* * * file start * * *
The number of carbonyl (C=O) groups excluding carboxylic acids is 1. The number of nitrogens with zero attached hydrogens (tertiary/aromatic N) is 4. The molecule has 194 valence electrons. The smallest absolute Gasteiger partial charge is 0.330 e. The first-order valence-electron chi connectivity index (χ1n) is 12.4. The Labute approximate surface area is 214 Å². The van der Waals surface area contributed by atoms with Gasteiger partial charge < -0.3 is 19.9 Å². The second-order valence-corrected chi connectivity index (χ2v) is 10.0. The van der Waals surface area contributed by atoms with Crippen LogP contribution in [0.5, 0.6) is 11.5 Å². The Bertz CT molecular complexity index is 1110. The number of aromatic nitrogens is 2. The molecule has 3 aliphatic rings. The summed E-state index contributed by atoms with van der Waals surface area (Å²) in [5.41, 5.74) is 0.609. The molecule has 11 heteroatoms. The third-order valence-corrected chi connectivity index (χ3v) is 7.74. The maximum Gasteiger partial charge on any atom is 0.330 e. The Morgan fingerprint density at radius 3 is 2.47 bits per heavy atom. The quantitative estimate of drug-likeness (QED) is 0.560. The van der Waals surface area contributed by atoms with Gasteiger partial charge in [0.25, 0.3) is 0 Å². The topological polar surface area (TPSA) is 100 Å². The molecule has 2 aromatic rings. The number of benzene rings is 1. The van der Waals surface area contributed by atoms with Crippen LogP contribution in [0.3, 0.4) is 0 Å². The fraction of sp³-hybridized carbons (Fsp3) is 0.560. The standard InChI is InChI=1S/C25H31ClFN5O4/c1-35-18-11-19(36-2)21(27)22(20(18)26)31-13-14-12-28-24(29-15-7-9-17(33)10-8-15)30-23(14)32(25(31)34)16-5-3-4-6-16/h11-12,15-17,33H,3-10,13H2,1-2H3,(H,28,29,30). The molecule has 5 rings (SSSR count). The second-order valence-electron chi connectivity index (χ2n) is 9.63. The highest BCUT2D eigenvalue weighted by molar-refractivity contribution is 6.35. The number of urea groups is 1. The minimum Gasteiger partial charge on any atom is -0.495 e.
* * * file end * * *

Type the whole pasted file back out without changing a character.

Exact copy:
The number of carbonyl (C=O) groups excluding carboxylic acids is 1. The number of nitrogens with zero attached hydrogens (tertiary/aromatic N) is 4. The molecule has 194 valence electrons. The smallest absolute Gasteiger partial charge is 0.330 e. The first-order valence-electron chi connectivity index (χ1n) is 12.4. The Labute approximate surface area is 214 Å². The van der Waals surface area contributed by atoms with Gasteiger partial charge < -0.3 is 19.9 Å². The second-order valence-corrected chi connectivity index (χ2v) is 10.0. The van der Waals surface area contributed by atoms with Crippen LogP contribution in [0.5, 0.6) is 11.5 Å². The Bertz CT molecular complexity index is 1110. The number of aromatic nitrogens is 2. The molecule has 3 aliphatic rings. The summed E-state index contributed by atoms with van der Waals surface area (Å²) in [5.41, 5.74) is 0.609. The molecule has 11 heteroatoms. The third-order valence-corrected chi connectivity index (χ3v) is 7.74. The maximum Gasteiger partial charge on any atom is 0.330 e. The Morgan fingerprint density at radius 3 is 2.47 bits per heavy atom. The quantitative estimate of drug-likeness (QED) is 0.560. The van der Waals surface area contributed by atoms with Gasteiger partial charge in [0.25, 0.3) is 0 Å². The topological polar surface area (TPSA) is 100 Å². The molecule has 2 aromatic rings. The number of benzene rings is 1. The van der Waals surface area contributed by atoms with Crippen LogP contribution in [0.3, 0.4) is 0 Å². The fraction of sp³-hybridized carbons (Fsp3) is 0.560. The standard InChI is InChI=1S/C25H31ClFN5O4/c1-35-18-11-19(36-2)21(27)22(20(18)26)31-13-14-12-28-24(29-15-7-9-17(33)10-8-15)30-23(14)32(25(31)34)16-5-3-4-6-16/h11-12,15-17,33H,3-10,13H2,1-2H3,(H,28,29,30). The molecule has 5 rings (SSSR count). The second-order valence-electron chi connectivity index (χ2n) is 9.63. The highest BCUT2D eigenvalue weighted by molar-refractivity contribution is 6.35. The number of urea groups is 1. The minimum Gasteiger partial charge on any atom is -0.495 e.